Thu Jan 26, 2012, 03:00 AM
ellisonz (27,182 posts)
Amnesty Interational: China Must Avoid Excessive Force in Response to Tibetan Protests
January 25, 2012
Contact: Sharon Singh, firstname.lastname@example.org, 202-675-8579
(Washington, D.C.) -- China must avoid using excessive force in response to protests and allow independent monitors into areas of protest, Amnesty International said today after Chinese security forces in Sichuan Province reportedly fired on Tibetan protestors for a second successive day.
Chinese authorities have dismissed reports based on eyewitness accounts of deadly clashes between police and Tibetan protesters as "hype."
"The Chinese authorities are responding only with repression and a security crackdown to an already volatile situation, instead of addressing long-standing human rights grievances on the part of Tibetans,” said Sam Zarifi, Amnesty International’s Asia-Pacific director. "The situation has not improved in Tibetan areas since 2008 when tensions exploded into violence. Grievances regarding restrictions on religious and cultural freedoms have gotten worse, not better."
Amnesty International repeated its request that the Chinese government allow independent monitors, for instance the U.N. Special Rapporteur on extrajudicial, summary or arbitrary executions, into the country.
The PRC will close Tibet to all foreigners from February 20th to March 30th for the 5th year in a row: http://www.democraticunderground.com/1002190538
Timeline of Tibetan self-immolations and governmental statements on them 2011-2012
Tibetan Self-Immolations Government Statements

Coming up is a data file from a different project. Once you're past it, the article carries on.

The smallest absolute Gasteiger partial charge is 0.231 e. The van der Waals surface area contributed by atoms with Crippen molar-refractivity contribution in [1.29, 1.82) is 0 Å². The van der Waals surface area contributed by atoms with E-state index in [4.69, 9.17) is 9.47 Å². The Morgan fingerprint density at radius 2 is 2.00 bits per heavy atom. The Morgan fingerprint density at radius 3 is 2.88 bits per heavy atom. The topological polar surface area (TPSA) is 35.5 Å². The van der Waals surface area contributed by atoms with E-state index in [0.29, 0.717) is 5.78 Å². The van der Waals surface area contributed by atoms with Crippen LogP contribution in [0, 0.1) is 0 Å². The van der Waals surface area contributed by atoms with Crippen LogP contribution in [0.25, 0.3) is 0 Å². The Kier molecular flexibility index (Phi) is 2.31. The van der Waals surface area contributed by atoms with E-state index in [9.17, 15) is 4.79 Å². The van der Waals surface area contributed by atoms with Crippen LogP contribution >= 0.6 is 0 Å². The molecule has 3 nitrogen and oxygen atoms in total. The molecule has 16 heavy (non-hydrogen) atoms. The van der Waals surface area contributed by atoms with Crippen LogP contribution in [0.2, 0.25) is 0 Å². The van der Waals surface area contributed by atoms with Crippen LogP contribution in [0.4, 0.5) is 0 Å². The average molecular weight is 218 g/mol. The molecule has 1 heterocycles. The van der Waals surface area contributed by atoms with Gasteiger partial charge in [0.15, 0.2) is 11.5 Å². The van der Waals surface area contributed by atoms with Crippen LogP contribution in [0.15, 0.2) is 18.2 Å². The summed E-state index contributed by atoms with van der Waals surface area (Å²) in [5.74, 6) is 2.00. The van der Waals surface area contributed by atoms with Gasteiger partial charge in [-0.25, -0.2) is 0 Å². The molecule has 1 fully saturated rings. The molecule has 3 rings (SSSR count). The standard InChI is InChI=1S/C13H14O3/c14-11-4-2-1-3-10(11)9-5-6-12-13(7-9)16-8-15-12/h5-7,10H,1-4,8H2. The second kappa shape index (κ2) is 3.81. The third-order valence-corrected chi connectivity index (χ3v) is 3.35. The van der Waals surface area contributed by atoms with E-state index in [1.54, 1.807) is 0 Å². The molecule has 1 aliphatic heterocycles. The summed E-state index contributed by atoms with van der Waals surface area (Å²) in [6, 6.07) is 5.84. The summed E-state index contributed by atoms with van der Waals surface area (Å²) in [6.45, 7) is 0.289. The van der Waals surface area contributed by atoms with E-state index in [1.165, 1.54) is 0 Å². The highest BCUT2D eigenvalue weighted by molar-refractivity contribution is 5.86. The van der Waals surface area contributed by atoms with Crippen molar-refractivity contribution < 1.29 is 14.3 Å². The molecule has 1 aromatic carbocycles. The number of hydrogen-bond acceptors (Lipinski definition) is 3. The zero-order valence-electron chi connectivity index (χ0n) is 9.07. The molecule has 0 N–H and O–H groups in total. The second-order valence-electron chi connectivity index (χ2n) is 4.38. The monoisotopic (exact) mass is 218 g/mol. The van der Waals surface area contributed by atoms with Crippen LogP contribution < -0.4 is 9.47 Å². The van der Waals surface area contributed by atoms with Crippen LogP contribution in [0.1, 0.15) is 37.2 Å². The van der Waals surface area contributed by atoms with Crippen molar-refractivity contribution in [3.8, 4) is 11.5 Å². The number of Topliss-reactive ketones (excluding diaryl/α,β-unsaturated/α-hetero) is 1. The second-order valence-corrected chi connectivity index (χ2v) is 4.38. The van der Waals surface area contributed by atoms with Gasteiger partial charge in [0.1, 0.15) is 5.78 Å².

Courtesy of the International Campaign for Tibet: http://weblog.savetibet.org/
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Amnesty Interational: China Must Avoid Excessive Force in Response to Tibetan Protests (Original post)
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Thu Jan 26, 2012, 03:06 AM
ellisonz (27,182 posts)
1. ‘Exercise restraint, Allow observers in Tibet,’ US tells China
By Tendar Tsering
DHARAMSHALA, January 25: Angered by the indiscriminate police firings on unarmed Tibetans in eastern Tibet over the last two days, the US government on Tuesday renewed its call for an end to the critical situation inside Tibet.
US Special Coordinator for Tibet, Under Secretary Maria Otero said US was “gravely concerned by reports of violence and continuing heightened tensions” in Tibet.
"The US Government repeatedly has urged the Chinese government to address the counterproductive policies in Tibetan areas that have created tensions and that threaten the distinct religious, cultural and linguistic identity of the Tibetan people," the US Special Coordinator for Tibet said.
President Obama’s point woman for Tibet went on to list a few of the “counterproductive policies” as the Chinese government’s “dramatic expansion” of controls on religious life and practice; ongoing “patriotic education” campaigns requiring the denunciation of the Dalai Lama; the permanent placement of Chinese officials in monasteries; increasingly intensive surveillance, arbitrary detentions and disappearances of Tibetans.
"María Otero was sworn in as United States Under Secretary of State for Democracy and Global Affairs on August 10, 2009"